Dec. 24, 2007 – A clearer picture of the market

By Neil Pascale
A data management company with ties to the auto, RV and marine industries is bringing a new level of data collection to the powersports industry, something that figures to be of interest to aftermarket companies.
R.L. Polk & Co., a member of the Motorcycle Industry Council (MIC), has begun providing monthly new unit registration data to the powersports industry that shows not only brand information but model information. The latter figures to be particularly compelling to aftermarket companies — not to mention smaller vehicle manufacturers — that can now pinpoint the top-selling new bikes on the market. The monthly data also will allow companies to see trends, meaning parts and accessory forecasting could become more manageable.
Polk receives the new unit information from consumer registration data received from all
50 states before cleaning the data up to make it reader-friendly and then sending it to clients.
“It’s a pretty big effort,” said Eric Papacek, an analytical consultant for Polk. “We have a lot of IT resources on it, and we typically have a 40-45 day lag.” Meaning data from December is not expected to be available until mid-February.
The monthly new unit registration data is something the company just recently began offering. Previously, Polk provided overall motorcycle registration information, so industry companies could see what vehicles were currently on the road. That has now evolved to the monthly data, something Polk offers in the auto industry.
“It’s primarily driven by market demand,” Papacek said of Polk’s new monthly data offering. “A lot of the fellow (MIC) members have worked with Polk data in the past and know about our reputation and history on the car and truck side. So they were asking for monthly registration reporting on the motorcycle side.”
That monthly registration data will be available in five different categories: on-road and off-road motorcycles; dual purpose bikes; ATVs and scooters. Polk’s data also includes some reporting on the V-twin custom manufacturers.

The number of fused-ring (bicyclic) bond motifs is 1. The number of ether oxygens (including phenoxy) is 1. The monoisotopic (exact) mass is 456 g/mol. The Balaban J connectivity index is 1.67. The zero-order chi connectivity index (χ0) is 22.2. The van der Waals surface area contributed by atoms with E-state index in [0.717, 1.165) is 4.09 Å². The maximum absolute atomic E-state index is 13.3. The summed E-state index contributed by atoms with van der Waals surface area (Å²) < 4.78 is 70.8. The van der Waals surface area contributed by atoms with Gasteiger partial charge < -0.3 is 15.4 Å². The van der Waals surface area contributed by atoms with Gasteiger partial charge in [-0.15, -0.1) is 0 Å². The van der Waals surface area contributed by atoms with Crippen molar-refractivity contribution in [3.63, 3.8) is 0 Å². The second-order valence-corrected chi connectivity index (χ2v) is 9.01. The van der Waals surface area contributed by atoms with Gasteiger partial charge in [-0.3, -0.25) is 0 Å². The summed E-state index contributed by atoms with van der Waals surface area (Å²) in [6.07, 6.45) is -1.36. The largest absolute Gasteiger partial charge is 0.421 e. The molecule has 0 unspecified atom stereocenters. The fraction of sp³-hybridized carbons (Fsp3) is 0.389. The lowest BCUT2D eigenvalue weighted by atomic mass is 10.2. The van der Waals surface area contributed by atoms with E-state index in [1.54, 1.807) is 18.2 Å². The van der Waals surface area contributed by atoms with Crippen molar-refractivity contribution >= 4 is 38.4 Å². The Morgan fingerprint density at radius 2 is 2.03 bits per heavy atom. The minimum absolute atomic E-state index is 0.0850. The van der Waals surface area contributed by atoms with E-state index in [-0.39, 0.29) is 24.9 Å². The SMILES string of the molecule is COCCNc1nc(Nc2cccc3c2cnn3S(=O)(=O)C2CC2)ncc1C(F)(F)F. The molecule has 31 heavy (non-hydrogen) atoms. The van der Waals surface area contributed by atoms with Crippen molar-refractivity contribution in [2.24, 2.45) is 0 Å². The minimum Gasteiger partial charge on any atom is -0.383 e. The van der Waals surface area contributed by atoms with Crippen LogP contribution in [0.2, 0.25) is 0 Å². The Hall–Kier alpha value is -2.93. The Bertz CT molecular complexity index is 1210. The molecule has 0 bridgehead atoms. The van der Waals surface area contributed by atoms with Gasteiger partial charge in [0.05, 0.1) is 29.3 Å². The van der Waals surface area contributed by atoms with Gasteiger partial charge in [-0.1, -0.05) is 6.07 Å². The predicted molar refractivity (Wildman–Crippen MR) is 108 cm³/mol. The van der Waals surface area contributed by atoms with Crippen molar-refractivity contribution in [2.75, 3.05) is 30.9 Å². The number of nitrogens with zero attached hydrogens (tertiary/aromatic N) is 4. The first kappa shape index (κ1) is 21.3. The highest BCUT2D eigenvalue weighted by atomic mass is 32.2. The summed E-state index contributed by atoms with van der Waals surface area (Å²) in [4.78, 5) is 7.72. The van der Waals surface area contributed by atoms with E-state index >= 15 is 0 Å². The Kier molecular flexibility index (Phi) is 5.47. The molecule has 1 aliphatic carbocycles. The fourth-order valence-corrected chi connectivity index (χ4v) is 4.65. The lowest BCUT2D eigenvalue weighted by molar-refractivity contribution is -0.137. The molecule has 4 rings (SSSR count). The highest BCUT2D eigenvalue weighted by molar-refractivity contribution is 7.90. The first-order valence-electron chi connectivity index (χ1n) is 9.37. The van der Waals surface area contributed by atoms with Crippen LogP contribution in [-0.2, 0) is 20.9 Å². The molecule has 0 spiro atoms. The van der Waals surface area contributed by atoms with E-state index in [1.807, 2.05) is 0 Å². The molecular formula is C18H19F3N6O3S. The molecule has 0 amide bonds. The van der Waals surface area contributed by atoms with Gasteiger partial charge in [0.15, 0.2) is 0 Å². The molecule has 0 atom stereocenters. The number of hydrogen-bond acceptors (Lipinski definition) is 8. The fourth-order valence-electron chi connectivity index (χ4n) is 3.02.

The monthly data will include information on:
n model year and make of vehicle;
n cylinders, stroke and displacement of vehicle;
n vehicle body style.
The same level of reporting will be available for preowned vehicles on a monthly basis, Papacek says.
Along with specific vehicle information, Polk also can provide data specific to certain regions, from breaking down data from a particular state or zip code to even a specific city.
The region-specific data can be especially useful to companies seeking to gauge their market share in a certain area, something that’s not uncommon for insurance companies to do in the auto business, Papacek says.
“So they see 50,000 vehicles are registered (in a state) and they wrote 10,000 policies, so they had a 20 percent penetration,” Papacek said.
The region-specific data also can help companies determine forecasting levels, knowing a particular Harley-Davidson accessory, for example, might be more highly sought after in an area that is selling an especially high number of cruisers.
Regional information also is frequently sought after by dealers, Papacek says.
“A lot of the work we do is with dealers, and they care about their eight or 10 zip codes” that they do business in, he noted.
Cost of the registration data differs according to what level of information the company is seeking. However, Papacek did provide some baseline prices: $600 is the cost for getting U.S.-level numbers for new motorcycle registrations and includes make and year of the model. An additional $150 provides both new and preowned registrations. Those two figures are for annual motorcycle registrations and does not include the cost of monthly data.

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